Significance of waist to height ratio as an early predictor in developing metabolic syndrome in children of age group 5-12 years in a tertiary care centre in Trichy: Part I

Dissertation Submitted to the National Board of Examinations, New Delhi

Dr. Nimisha PV*

Department of Pediatrics, KMC Speciality Hospital, Trichy, Tamil Nadu



Background: Prevalence of childhood obesity has increased worldwide. This is associated with significant health problems and is an early risk factor for much of adult morbidity and mortality. BMI is used as a parameter in identifying obesity in children. Other parameters like waist circumference and waist to height ratio also help to estimate risk of occurrence of metabolic syndrome in children.

Objective: To study the significance of waist to height ratio as an early predictor in children prone to developing metabolic syndrome, in the age group 5-12 years in our hospital.

Methods: Children from both In Patient and Out Patient department who met the definition for obese/overweight were included in the study. Children with related syndromes and hypothyroidism were excluded from the study. Based on the prevalence, the calculated sample size was 170. Data was statistically evaluated with IBM SPSS Statistics for Windows.

Results: Among 188 children belonging to Overweight/Obese category, 18 didn’t meet the inclusion criteria. Among 170 children recruited, 70 had metabolic syndrome. The study showed that waist to height ratio more than 95th centile had significant positive prediction and specificity in identifying children with metabolic syndrome with p value <0.000.

Conclusion: Waist to height ratio is a simple and effective parameter for identifying children prone for metabolic syndrome. Further biochemical evaluation and follow up can be planned for them. Specificity and Positive predictive value of Waist to height ratio from the study is 95% and 98% respectively which is better than the current BMI definition of obesity.  Classification with BMI missed every fifth child with metabolic syndrome.


Prevalence of obesity has increased worldwide over the last few decades and has reached alarming rates in developing countries. Childhood has also been affected by this epidemic, which leads into premature health issues [1]. Childhood obesity tends to track into adulthood. Studies have shown that 85% of obese children become obese adults. Obese toddlers have an odds ratio of 1.3 for becoming obese adults, while obese teenagers have an odds ratio of 17.5 [2]. Childhood obesity is associated with significant health problems and is an early risk factor for much of adult morbidity and mortality. While children rarely develop true cardiovascular events, early evidence of accelerated atherogenesis can be detected [2].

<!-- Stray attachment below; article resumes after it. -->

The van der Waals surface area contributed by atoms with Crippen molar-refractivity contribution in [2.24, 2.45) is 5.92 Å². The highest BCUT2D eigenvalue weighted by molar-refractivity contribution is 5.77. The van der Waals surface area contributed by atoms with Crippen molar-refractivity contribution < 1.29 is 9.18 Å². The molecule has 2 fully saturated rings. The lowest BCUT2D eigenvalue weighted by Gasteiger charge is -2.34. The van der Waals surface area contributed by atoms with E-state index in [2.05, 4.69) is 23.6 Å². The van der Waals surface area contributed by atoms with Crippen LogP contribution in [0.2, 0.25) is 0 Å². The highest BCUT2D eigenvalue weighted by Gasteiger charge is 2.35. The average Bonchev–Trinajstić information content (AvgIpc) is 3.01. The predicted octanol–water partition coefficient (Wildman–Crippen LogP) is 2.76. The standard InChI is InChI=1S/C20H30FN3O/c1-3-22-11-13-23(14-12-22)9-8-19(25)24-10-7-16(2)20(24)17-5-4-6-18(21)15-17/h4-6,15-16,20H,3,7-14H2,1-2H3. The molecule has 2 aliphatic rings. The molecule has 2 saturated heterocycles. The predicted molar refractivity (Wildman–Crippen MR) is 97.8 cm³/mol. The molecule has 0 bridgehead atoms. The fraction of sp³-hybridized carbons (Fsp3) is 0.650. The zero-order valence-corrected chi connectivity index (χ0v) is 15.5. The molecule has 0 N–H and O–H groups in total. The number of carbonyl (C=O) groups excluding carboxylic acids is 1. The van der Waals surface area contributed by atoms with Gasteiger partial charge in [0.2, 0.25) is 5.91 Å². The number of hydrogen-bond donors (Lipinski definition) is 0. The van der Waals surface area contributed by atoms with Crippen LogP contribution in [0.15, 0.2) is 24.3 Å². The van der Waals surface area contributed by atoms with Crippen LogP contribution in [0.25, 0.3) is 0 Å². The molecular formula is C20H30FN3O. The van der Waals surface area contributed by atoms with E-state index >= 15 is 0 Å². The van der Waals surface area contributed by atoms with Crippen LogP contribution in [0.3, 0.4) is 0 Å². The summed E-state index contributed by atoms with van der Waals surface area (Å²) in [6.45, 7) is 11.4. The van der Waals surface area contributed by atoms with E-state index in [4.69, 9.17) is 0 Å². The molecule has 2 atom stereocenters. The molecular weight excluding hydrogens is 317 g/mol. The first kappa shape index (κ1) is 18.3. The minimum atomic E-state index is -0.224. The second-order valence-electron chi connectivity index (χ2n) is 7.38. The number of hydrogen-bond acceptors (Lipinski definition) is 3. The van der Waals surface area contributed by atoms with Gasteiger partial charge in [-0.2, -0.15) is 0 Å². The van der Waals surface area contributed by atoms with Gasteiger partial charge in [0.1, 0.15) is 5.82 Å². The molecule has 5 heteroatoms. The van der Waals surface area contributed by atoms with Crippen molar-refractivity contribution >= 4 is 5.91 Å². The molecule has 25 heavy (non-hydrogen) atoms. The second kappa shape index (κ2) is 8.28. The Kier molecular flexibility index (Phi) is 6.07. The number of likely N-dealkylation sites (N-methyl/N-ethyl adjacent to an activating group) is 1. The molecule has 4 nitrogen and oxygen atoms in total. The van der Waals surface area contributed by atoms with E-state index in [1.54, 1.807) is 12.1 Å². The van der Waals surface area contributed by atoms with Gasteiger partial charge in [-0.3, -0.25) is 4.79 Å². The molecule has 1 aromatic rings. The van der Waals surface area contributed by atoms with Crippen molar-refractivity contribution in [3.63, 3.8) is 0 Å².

Metabolic syndrome features a cluster of cardiovascular risk factors (hypertension, altered glucose metabolism, dyslipidemia, and abdominal obesity) that occur in obese children [3]. However, metabolic syndrome can also occur in lean individuals, suggesting that obesity is a marker for the syndrome, not a cause. Metabolic syndrome is difficult to define, due to its non-uniform classification and reliance on hard cut-offs in the evaluation of disorders with non-Gaussian distributions. Defining the syndrome is even more difficult in children, owing to racial and pubertal differences and lack of cardiovascular events. Multiple environmental factors, in particular a typical western diet, other changes in society, such as stress and sleep deprivation, increase insulin resistance and the propensity for food intake. These culminate in an adverse biochemical phenotype, including development of altered glucose metabolism and early atherogenesis during childhood and early adulthood [4].

Metabolic syndrome is associated with many clinical conditions besides Cardiovascular diseases and Type 2 Diabetes mellitus. They are oxidative stress, hyperuricemia, hyperandrogenism, polycystic ovary syndrome, hepatic steatosis and non-alcoholic fatty liver disease (NAFLD), impaired glucose tolerance, obstructive sleep apnea (OSA), hypogonadism, chronic low-grade inflammation, vascular dementia and Alzheimer’s disease, and certain forms of cancer [5].